After battering parts of the Ryukyu Islands, including Okinawa, with wind gusts near 110 km/h (69 mph) and torrential rainfall on Thursday and Thursday night, Kong-rey now has its sights set on South Korea and mainland Japan.
South Korea is expected to face the brunt of Kong-rey as it remains a typhoon with winds equal to a Category 1 hurricane in the Atlantic or East Pacific oceans.
A turn toward the north is expected during the next 24 hours and will take the storm toward southern South Korea with a potential landfall on the island of Jeju.
Worsening conditions are expected into Friday as rain and gusty winds from Kong-rey impact much of South Korea.
The worst of the storm will be felt from Friday night into Saturday as Kong-rey tracks near or across Jeju and then crosses southeast South Korea.
This track will bring Kong-rey’s most powerful winds into the southern coastline of South Korea, with damaging winds impacting much of the southern half of the country.
Wind gusts of 100-125 km/h (62-78 mph) are expected in Jeju, Yeosu, Busan, Ulsan and Pohang.
Farther inland, wind gusts over 80 km/h (50 mph) are possible from Gwangju to Daegu.
Gusty winds will impact northern South Korea, including Seoul, but, damage will be localized.
Flooding will be a widespread threat throughout South Korea as Kong-rey brings persistent downpours into Saturday night.
Rainfall amounts of 100-200 mm (4-8 inches) will be common across the country, with an AccuWeather StormMax™ of 300 mm (12 inches).
Conditions will improve across South Korea by Saturday night as Kong-rey races toward northern Japan.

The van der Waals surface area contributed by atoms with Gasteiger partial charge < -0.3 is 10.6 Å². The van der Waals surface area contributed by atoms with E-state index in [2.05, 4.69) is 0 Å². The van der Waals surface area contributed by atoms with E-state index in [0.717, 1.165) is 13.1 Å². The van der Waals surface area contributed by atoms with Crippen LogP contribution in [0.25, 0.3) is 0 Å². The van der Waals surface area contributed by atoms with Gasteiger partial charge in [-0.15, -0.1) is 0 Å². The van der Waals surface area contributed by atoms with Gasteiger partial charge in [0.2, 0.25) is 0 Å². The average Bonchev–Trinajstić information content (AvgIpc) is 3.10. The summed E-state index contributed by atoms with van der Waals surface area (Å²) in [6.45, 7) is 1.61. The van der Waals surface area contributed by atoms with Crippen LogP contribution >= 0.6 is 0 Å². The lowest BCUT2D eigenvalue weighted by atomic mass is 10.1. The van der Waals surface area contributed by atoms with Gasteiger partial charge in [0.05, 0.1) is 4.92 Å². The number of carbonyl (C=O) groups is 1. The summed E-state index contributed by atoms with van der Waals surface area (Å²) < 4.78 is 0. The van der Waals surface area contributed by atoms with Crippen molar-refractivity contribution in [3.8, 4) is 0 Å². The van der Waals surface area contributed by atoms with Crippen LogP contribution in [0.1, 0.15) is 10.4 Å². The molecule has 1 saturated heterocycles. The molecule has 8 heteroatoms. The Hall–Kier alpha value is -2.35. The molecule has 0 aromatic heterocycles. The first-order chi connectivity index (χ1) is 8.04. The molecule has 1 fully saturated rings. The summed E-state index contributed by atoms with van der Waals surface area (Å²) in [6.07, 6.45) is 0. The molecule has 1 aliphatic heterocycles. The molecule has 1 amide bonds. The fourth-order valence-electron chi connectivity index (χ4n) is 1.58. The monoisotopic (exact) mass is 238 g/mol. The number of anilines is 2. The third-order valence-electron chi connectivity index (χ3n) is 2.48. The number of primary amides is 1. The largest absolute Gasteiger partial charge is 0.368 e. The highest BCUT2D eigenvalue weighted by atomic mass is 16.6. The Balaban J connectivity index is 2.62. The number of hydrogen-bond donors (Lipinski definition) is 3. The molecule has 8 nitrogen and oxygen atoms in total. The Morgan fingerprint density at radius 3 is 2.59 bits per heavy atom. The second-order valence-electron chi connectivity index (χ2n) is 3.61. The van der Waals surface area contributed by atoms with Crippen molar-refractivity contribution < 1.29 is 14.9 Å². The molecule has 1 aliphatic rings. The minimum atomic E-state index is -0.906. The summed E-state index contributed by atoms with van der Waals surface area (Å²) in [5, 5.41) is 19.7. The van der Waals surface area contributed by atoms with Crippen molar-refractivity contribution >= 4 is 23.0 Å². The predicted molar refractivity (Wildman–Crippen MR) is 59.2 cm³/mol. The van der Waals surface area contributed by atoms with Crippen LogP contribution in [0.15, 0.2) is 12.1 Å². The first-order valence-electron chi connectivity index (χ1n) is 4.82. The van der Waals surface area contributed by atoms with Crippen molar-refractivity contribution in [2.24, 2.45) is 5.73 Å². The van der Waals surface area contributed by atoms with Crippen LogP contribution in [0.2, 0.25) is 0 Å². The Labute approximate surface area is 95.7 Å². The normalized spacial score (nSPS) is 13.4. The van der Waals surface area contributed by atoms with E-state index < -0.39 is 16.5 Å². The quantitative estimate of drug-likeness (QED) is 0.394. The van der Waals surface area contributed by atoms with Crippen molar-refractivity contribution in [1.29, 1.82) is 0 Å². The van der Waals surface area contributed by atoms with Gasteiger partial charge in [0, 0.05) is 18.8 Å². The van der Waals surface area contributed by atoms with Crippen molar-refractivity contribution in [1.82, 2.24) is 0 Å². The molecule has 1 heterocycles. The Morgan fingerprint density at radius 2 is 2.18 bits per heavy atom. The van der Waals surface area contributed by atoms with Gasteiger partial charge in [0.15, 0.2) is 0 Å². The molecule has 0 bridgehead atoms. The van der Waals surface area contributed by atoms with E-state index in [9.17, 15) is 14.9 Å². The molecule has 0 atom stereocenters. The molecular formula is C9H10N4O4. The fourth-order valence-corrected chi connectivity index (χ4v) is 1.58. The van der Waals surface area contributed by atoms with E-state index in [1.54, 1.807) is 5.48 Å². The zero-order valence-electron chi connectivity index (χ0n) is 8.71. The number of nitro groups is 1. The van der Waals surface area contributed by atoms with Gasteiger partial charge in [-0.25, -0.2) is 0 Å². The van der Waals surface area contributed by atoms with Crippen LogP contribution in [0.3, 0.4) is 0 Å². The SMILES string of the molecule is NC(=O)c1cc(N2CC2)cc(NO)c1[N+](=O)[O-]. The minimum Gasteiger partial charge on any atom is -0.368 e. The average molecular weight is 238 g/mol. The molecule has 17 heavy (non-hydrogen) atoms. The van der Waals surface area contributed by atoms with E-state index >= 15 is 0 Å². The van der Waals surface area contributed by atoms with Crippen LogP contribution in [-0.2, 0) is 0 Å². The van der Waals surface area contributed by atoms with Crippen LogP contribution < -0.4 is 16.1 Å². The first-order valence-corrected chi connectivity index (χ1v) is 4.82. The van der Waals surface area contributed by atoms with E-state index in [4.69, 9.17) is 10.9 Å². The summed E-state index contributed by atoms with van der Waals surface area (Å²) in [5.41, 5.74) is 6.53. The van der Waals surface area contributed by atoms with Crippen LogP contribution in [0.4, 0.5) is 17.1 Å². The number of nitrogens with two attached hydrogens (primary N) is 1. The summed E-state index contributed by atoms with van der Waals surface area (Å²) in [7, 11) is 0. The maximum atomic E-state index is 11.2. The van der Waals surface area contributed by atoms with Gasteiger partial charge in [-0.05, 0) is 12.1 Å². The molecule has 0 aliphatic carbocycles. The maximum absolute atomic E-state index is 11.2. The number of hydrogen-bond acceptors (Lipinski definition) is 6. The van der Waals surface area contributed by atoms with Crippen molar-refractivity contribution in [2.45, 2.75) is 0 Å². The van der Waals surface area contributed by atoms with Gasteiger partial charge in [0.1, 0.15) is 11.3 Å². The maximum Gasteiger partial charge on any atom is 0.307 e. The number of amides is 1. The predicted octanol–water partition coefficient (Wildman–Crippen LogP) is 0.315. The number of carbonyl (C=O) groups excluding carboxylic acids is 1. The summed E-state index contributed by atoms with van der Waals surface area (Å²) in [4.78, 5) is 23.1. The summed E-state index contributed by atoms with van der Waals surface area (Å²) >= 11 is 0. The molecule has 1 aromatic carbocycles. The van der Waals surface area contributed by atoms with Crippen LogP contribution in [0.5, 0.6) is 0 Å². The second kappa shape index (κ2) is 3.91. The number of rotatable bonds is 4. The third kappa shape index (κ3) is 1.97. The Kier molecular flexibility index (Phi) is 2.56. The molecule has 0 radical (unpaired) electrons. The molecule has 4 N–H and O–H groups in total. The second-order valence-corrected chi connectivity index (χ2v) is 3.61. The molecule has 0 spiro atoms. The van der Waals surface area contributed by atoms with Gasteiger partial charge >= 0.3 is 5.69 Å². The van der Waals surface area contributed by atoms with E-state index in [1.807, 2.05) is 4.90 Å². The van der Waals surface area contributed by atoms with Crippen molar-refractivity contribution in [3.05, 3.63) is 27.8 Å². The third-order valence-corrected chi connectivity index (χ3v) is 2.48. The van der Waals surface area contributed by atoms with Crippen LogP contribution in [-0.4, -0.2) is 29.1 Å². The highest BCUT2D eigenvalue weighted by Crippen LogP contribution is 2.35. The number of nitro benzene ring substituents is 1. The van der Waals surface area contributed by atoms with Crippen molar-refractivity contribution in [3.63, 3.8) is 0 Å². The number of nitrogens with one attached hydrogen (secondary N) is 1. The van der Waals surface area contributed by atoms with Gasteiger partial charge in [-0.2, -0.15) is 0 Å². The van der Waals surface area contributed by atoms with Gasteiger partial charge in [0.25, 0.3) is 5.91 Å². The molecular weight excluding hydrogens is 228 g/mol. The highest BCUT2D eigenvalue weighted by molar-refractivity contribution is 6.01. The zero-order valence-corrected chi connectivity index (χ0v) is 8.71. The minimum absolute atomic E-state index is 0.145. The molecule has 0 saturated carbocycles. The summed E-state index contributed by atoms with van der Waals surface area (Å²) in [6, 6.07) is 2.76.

Damaging winds will be the biggest concern for Japan, as western Kyushu and southwestern Honshu may endure a six-hour period of wind gusts over 80 km/h (50 mph) with peak gusts reaching 100 km/h (81 mph) in exposed coastal areas.
Southern and central Japan will dodge the heaviest rainfall from Kong-rey, with most locations expected to receive less than 25 mm (1 inch) of total rainfall. The exception will be parts of eastern Kyushu and Shikoku, where rainfall through Saturday can total up to 100 mm (4 inches) and cause localized flooding.
Kong-rey will rapidly track toward the northeast, passing near or over Hokkaido Sunday. Despite weakening, Kong-rey will still bring the risk for localized flooding and damaging winds to Hokkaido and northern Honshu during this time.
Rainfall will average 25-75 mm (1-3 inches), with locally higher amounts in Hokkaido. Wind gusts of 80-100 km/h (50-62 mph) will be possible across northern Honshu and the southern coast of Hokkaido on Sunday.
If Kong-rey makes landfall in mainland Japan, it will be the ninth tropical system and potentially the eighth typhoon to do so this year.
“The record for land-falling typhoons in a single season is 10 from 2004,” said AccuWeather Senior Meteorologist Jason Nicholls.
Residents are urged to monitor the progress of Kong-rey closely. Be sure to follow the advice of local officials and heed all evacuation orders.
Since Japan has been battered by numerous tropical systems, along with the historic flooding and deadly heat wave, Kong-rey can also put additional strain on the nation’s disaster recovery budget.
A break in tropical activity is forecast across the West Pacific Ocean next week, bringing relief to areas that have endured multiple strikes in recent weeks.